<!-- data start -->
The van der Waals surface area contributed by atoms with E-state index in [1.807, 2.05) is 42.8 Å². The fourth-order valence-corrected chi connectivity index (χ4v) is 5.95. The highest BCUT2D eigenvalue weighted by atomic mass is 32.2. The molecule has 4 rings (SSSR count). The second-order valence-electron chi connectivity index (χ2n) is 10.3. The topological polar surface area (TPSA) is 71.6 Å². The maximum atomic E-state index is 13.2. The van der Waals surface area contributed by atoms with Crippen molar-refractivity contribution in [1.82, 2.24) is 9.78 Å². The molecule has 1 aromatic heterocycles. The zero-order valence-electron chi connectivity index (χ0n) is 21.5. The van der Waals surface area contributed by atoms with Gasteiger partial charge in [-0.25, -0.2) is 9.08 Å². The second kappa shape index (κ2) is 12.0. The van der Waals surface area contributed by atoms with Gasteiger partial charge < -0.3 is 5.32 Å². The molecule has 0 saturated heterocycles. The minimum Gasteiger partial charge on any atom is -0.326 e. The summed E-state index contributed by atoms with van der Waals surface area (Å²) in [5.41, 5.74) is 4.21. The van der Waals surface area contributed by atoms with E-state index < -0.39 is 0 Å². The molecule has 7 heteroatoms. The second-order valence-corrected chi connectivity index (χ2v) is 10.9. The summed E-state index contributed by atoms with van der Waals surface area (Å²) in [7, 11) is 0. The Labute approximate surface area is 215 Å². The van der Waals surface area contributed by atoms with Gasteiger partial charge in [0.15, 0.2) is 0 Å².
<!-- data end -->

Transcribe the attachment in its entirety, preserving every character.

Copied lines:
The van der Waals surface area contributed by atoms with E-state index in [1.807, 2.05) is 42.8 Å². The fourth-order valence-corrected chi connectivity index (χ4v) is 5.95. The highest BCUT2D eigenvalue weighted by atomic mass is 32.2. The molecule has 4 rings (SSSR count). The second-order valence-electron chi connectivity index (χ2n) is 10.3. The topological polar surface area (TPSA) is 71.6 Å². The maximum atomic E-state index is 13.2. The van der Waals surface area contributed by atoms with Crippen molar-refractivity contribution in [1.82, 2.24) is 9.78 Å². The molecule has 1 aromatic heterocycles. The zero-order valence-electron chi connectivity index (χ0n) is 21.5. The van der Waals surface area contributed by atoms with Gasteiger partial charge in [-0.25, -0.2) is 9.08 Å². The second kappa shape index (κ2) is 12.0. The van der Waals surface area contributed by atoms with Gasteiger partial charge < -0.3 is 5.32 Å². The molecule has 0 saturated heterocycles. The minimum Gasteiger partial charge on any atom is -0.326 e. The summed E-state index contributed by atoms with van der Waals surface area (Å²) in [5.41, 5.74) is 4.21. The van der Waals surface area contributed by atoms with E-state index < -0.39 is 0 Å². The molecule has 7 heteroatoms. The second-order valence-corrected chi connectivity index (χ2v) is 10.9. The summed E-state index contributed by atoms with van der Waals surface area (Å²) in [7, 11) is 0. The Labute approximate surface area is 215 Å². The van der Waals surface area contributed by atoms with Gasteiger partial charge in [0.15, 0.2) is 0 Å².